Thus, the natural choice for DApp developers and consumers is to use scalable Layer 1 chains. As expected, the number of Layer 1 chain solutions attempting to capitalize on the rise in demand for fast blockchain infrastructures has grown over time – notable examples include Binance Smart Chain, Tron, and EOS. However, as we have learned, decentralization appears to be one of these choices’ weak points. Confronted with the aforementioned blockchain trilemma, the majority of competitors to Ethereum and Bitcoin have prioritized speed over decentralization. As a result, it becomes a matter of preference and the trade-offs developers are ready to make.
Perhaps a more advantageous third alternative is to opt for layer-two solutions. This way, developers can ensure that they have access to all of the components necessary for developing optimum blockchain apps.
Are layer-two solutions the immediate answers to blockchain’s trilemma?
Due to the Ethereum blockchain’s scalability limitations, solutions have been compelled to develop networks on top of existing ones in order to absorb some of the transaction and computing loads cluttering the mainnet. A multi-layered approach ensures that developers continue to benefit from the Ethereum blockchain’s high liquidity while avoiding the ecosystem’s bottlenecks.
The concept is to do all computation and scalable payment off-chain and to record the final state of such actions occasionally on the Layer 1 blockchain. Whether optimistic rollups, state channels, plasma, or zero-knowledge rollups (zk-rollups) are used, the objective remains the same: circumvent the apparent constraints of decentralized blockchains.
Polygon (formerly known as Matic) has already gained significant interest as a second layer solution appropriate for Ethereum applications seeking a scalable platform free of network congestion. Sushi, the Polygon version of SushiSwap, for example, increased its user base by 75% in the first week of September, according to DappRadar. With the exception of a recent decline in activity on Polygon, which I feel is a temporary setback, consumers have become aware of the potential offered by layer-two solutions, particularly when it comes to retail DeFi.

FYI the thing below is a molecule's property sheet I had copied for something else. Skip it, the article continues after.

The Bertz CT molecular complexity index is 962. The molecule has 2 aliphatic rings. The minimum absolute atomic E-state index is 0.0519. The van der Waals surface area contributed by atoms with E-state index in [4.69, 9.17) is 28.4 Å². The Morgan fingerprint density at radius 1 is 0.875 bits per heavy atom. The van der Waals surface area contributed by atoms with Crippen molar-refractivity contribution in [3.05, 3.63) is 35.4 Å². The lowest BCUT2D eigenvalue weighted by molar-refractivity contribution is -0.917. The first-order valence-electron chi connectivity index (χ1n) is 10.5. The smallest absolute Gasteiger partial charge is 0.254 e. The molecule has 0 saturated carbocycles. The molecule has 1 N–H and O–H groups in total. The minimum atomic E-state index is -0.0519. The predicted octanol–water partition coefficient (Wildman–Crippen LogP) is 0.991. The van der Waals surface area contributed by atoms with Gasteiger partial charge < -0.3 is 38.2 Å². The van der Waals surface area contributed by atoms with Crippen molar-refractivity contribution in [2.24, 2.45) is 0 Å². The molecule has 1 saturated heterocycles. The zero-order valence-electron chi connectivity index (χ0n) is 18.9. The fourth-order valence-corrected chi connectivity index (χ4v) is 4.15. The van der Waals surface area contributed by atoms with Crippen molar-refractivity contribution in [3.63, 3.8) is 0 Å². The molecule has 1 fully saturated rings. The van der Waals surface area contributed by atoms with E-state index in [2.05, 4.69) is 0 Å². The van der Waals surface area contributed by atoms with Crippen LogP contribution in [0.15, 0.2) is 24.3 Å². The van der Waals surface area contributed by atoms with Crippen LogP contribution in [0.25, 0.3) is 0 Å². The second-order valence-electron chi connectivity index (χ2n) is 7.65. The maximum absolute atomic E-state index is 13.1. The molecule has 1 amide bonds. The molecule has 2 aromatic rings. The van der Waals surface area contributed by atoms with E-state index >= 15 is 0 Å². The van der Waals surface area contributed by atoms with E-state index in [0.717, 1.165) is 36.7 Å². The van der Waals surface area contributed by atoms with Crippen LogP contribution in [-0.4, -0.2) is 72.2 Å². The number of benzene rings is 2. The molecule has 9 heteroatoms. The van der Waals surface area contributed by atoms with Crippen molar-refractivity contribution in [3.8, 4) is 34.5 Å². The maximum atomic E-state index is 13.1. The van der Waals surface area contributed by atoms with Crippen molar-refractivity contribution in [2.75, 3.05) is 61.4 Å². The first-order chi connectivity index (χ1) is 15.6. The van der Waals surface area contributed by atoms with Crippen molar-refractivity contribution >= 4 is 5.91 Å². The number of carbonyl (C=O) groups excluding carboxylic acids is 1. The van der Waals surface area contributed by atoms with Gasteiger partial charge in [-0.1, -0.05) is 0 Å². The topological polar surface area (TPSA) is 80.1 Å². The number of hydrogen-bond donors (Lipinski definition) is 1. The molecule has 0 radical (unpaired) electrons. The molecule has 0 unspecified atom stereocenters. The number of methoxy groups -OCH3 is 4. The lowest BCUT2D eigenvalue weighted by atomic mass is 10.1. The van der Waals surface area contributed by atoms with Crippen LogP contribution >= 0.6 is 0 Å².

Notably, this dynamic movement is not limited to the DeFi industry. Additionally, the NFT market has begun to shift to layer two, with one solution apparently saving over $400,000 in gas fees within 24 hours of debut. OpenSea announced a partnership with Polygon in July to facilitate gas-free trading on its NFT platform. Take note that Polygon is not the only layer-two solution gaining traction at the moment. Celer Network and Arbitrum are two more layer-two infrastructures that have made a stir.
The rapid popularity of layer-two led me to assume that developers had landed on multi-layered blockchain infrastructure as the optimal design for producing a world-class blockchain experience. If this trend continues, which appears highly likely until Ethereum 2.0 is released, Layer 2 applications will become as valuable as Layer 1 applications. As a result, developers interested in enhancing existing blockchain infrastructures or developing new decentralized applications should consider joining the Layer 2 party.
The views, thoughts and opinions expressed here are the author’s alone and do not necessarily reflect or represent the views and opinions of CoinNewsDaily.